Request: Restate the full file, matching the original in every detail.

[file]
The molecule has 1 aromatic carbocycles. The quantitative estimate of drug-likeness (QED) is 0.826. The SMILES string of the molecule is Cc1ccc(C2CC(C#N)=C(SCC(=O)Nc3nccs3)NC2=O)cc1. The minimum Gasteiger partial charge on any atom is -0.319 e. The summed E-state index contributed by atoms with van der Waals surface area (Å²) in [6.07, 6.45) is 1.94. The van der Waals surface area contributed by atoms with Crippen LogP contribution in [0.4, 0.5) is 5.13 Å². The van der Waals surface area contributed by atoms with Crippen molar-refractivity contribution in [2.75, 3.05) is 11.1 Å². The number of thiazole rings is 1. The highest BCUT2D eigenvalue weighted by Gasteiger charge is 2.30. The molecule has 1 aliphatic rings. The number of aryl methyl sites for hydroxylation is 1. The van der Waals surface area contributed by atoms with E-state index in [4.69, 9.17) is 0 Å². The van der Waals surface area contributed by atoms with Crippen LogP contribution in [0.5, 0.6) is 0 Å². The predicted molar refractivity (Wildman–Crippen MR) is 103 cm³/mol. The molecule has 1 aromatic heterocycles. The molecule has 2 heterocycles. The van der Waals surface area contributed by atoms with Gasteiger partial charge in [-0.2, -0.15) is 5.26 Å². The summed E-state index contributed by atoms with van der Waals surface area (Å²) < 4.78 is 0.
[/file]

The molecule has 1 aromatic carbocycles. The quantitative estimate of drug-likeness (QED) is 0.826. The SMILES string of the molecule is Cc1ccc(C2CC(C#N)=C(SCC(=O)Nc3nccs3)NC2=O)cc1. The minimum Gasteiger partial charge on any atom is -0.319 e. The summed E-state index contributed by atoms with van der Waals surface area (Å²) in [6.07, 6.45) is 1.94. The van der Waals surface area contributed by atoms with Crippen LogP contribution in [0.4, 0.5) is 5.13 Å². The van der Waals surface area contributed by atoms with Crippen molar-refractivity contribution in [2.75, 3.05) is 11.1 Å². The number of thiazole rings is 1. The highest BCUT2D eigenvalue weighted by Gasteiger charge is 2.30. The molecule has 1 aliphatic rings. The number of aryl methyl sites for hydroxylation is 1. The van der Waals surface area contributed by atoms with E-state index in [4.69, 9.17) is 0 Å². The van der Waals surface area contributed by atoms with Crippen LogP contribution in [0.5, 0.6) is 0 Å². The predicted molar refractivity (Wildman–Crippen MR) is 103 cm³/mol. The molecule has 1 aromatic heterocycles. The molecule has 2 heterocycles. The van der Waals surface area contributed by atoms with Gasteiger partial charge in [-0.2, -0.15) is 5.26 Å². The summed E-state index contributed by atoms with van der Waals surface area (Å²) < 4.78 is 0.